Brexit: Day of mixed emotions for EU nationals in Northern Ireland
It was a day of mixed emotions for EU nationals living in Northern Ireland.
However, the overriding sentiment seemed to be that of disappointment at a decision to leave the union which has guaranteed their right to travel, work and settle within the UK for four decades.
Polish national Dr Judyta Szacillo, who has been living and working in Belfast for almost 11 years, expressed sadness at the outcome.
"I know some in the Polish community were in favour of Brexit, but for me and my friends, it feels, in a way, like losing a part of our identity," she said.
"Yes, we have our home country, but we have made Northern Ireland our home too, and it's devastating to think our two countries will no longer be united within the European Union.
"This is not just about economics - on an emotional level it's very symbolic for us.
"It feels like half of the UK are basically telling us they don't want us here.
"Thankfully, my good friends in Northern Ireland and my colleagues don't make me feel like that, but it hurts that others do."
Dr Szacillo now plans to apply for UK citizenship.
"It's been in my mind for years as something I want to do, but it never felt urgent. Now things have changed and as soon as I get the £1,000 I need to apply for it, I'll do it."
Dominic Janssen, a German project manager in the the pharmaceutical industry, who is married to a Northern Ireland woman and settled in Belfast, described the result as "a step back in time to a more separate, darker Europe".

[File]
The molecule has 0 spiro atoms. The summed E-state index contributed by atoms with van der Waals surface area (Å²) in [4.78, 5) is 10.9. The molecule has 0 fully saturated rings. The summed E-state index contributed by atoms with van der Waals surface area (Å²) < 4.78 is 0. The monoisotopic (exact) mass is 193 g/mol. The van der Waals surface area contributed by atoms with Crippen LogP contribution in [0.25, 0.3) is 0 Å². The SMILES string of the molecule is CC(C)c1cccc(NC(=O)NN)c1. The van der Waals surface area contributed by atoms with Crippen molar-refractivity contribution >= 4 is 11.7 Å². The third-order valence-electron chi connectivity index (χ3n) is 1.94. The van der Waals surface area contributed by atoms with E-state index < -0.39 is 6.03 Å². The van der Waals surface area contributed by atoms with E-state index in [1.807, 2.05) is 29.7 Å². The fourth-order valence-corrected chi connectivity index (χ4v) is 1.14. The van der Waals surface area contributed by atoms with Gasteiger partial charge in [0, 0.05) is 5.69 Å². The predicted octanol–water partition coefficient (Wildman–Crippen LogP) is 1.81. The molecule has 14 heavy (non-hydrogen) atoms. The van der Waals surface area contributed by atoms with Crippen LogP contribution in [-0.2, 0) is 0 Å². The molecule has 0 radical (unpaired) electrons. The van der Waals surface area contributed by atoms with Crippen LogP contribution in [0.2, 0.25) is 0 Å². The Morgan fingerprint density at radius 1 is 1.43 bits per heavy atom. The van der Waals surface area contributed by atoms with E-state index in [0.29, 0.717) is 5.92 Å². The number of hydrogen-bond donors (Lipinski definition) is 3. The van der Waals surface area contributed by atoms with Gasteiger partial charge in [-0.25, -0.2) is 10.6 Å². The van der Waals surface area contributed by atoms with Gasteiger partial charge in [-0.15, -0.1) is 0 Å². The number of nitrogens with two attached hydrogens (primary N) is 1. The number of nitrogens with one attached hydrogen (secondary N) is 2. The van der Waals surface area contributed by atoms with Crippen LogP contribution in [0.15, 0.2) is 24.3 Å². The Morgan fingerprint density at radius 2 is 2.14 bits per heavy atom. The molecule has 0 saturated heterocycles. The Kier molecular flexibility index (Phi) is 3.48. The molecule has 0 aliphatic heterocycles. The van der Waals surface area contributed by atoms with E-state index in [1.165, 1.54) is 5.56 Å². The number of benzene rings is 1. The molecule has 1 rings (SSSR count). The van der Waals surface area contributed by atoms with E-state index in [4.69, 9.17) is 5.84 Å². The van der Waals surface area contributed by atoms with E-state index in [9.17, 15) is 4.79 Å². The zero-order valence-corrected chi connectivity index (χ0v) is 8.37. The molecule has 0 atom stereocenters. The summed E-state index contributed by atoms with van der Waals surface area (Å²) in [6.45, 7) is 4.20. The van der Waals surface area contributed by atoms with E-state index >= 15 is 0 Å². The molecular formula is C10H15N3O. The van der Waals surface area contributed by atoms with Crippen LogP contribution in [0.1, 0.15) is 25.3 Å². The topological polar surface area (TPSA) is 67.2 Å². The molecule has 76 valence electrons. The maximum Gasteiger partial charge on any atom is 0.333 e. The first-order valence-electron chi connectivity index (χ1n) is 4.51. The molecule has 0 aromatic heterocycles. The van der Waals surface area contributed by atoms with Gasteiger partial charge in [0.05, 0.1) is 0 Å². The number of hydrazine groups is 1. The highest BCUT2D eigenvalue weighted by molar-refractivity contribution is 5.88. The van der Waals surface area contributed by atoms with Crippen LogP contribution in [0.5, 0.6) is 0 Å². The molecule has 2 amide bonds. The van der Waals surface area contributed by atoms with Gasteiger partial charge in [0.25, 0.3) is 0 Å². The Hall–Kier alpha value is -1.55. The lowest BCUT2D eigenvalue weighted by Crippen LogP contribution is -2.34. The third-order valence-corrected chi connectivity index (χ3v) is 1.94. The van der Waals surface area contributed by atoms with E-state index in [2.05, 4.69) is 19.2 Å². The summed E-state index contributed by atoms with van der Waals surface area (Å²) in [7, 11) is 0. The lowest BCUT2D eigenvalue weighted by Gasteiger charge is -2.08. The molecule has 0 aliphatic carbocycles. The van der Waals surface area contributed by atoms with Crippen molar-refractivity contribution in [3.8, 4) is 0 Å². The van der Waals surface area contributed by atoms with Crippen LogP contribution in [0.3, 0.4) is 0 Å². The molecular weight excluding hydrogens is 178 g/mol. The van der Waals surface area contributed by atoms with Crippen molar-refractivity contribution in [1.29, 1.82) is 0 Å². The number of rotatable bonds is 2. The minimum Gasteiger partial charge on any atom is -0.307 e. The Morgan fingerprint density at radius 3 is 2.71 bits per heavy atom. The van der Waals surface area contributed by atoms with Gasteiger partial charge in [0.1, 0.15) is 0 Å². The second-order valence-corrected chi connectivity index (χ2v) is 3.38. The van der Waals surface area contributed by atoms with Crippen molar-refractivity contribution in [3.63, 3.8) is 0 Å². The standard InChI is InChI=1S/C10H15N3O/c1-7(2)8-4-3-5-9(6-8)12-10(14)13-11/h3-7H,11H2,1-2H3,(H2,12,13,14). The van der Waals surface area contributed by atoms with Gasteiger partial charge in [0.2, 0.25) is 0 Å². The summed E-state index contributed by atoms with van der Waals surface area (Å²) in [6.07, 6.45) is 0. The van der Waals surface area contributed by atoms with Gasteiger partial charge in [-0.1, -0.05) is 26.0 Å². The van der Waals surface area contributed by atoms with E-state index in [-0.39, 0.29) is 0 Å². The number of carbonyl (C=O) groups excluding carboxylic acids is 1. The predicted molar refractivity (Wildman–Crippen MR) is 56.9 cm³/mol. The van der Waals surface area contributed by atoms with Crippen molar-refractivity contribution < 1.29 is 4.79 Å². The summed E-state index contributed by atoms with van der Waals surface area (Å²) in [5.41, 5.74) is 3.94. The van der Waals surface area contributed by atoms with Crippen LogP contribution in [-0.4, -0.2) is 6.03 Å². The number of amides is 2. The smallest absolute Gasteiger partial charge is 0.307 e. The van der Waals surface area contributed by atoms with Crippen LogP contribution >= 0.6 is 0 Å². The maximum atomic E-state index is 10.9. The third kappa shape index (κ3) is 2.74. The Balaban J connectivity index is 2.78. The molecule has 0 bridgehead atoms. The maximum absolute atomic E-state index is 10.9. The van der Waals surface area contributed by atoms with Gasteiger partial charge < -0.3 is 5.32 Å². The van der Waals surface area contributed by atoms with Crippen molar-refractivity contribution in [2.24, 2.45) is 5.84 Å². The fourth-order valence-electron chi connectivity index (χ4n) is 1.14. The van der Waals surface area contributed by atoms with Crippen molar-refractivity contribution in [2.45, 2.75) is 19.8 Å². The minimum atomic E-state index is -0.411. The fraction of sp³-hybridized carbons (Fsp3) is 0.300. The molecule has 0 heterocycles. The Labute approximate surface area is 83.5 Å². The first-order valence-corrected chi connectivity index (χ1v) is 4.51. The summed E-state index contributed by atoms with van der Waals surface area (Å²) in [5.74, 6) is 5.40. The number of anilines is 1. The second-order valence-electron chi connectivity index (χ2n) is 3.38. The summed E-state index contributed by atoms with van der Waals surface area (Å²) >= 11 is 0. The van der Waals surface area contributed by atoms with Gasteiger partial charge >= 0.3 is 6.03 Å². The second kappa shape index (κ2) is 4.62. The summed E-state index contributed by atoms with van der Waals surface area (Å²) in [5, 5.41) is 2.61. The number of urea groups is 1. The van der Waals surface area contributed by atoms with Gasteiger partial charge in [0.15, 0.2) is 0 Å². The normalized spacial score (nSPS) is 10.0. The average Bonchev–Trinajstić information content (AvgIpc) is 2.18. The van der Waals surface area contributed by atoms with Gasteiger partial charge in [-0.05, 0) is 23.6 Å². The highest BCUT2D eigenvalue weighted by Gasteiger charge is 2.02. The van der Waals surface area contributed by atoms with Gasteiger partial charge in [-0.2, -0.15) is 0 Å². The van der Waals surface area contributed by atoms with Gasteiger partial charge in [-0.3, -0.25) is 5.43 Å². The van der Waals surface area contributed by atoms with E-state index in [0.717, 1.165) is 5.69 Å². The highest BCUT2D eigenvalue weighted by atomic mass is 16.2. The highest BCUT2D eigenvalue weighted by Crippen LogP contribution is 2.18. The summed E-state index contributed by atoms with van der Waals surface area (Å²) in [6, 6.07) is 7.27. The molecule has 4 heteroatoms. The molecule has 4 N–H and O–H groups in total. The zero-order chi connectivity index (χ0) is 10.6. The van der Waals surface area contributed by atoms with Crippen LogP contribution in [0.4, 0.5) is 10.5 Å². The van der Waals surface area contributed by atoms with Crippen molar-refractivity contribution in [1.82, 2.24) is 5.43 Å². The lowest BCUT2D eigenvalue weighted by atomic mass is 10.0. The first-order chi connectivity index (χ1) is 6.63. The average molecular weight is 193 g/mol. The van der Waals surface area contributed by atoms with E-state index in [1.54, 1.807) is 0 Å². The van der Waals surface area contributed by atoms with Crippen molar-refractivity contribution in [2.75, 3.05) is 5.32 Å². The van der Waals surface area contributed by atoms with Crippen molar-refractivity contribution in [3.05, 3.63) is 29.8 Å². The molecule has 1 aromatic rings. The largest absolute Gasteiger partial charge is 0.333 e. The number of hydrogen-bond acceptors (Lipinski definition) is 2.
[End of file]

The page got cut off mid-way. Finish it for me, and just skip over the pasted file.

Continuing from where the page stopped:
"Europe has been working together for unity for decades after the 1940s," said Mr Janssen.
"Growing together and working together felt like building a better, more prosperous, and peaceful world in Europe.
"The UK was a strong partner for Europe. It felt very personal to me because if this had happened seven years ago, I may never have been able to move here.
"In the pharmaceutical company I work for, a significant number are not from the UK and we trade a lot with European clients.
"Foreign nationals make a valuable contribution to the company I work for and I hope the result from today will have no impact on this."
Greek national Fotis Papailias has lived and worked in Northern Ireland for four years and has been a resident of the UK for nine.
A lecturer in finance at Queen's University Management School, Dr Papailias was philosophical about the outcome of the referendum.
"I believe those EU nationals who have been paying their taxes in the UK for three years or more have nothing to fear," he said.
"In Greece today, many of the headlines are expressing fear about the Greek tourist industry and how Brexit will damage it.
"Of course, uncertainty brings turmoil to financial markets, but I believe that, with the right people making responsible decisions from here on in, things will settle down.
"Things may not change as radically as many believe.
"If there are no further referendums - in Scotland for example, or a border poll in Northern Ireland - things should stabilise in the long-term."
French marketing account executive Natalie Trinh said she would consider moving to the Republic of Ireland in the wake of the result.
"It's such a shame," she said. "We just don't know what to expect now, my friends are worried as everything is up in the air.
"I would consider moving to the south for my career if I had no choice but I'm happy here - this is where I feel settled.
"I can apply for UK citizenship next year as I've been here four years, but for those who can't, it's difficult."
Spanish dentist Jokin Egana, who lives and works in Belfast, said the result was a huge disappointment, but not a surprise.
"Unfortunately, I felt an element of xenophobia confused the campaign - to me, it seemed to appeal to racist sentiments by implying that foreigners are all on benefits.
"The foreign nationals I have met in Northern Ireland are extremely hard workers who contribute to the economy and pay their taxes.
"I felt very offended when the Leave campaign tried to suggest that we were a drain on the economy."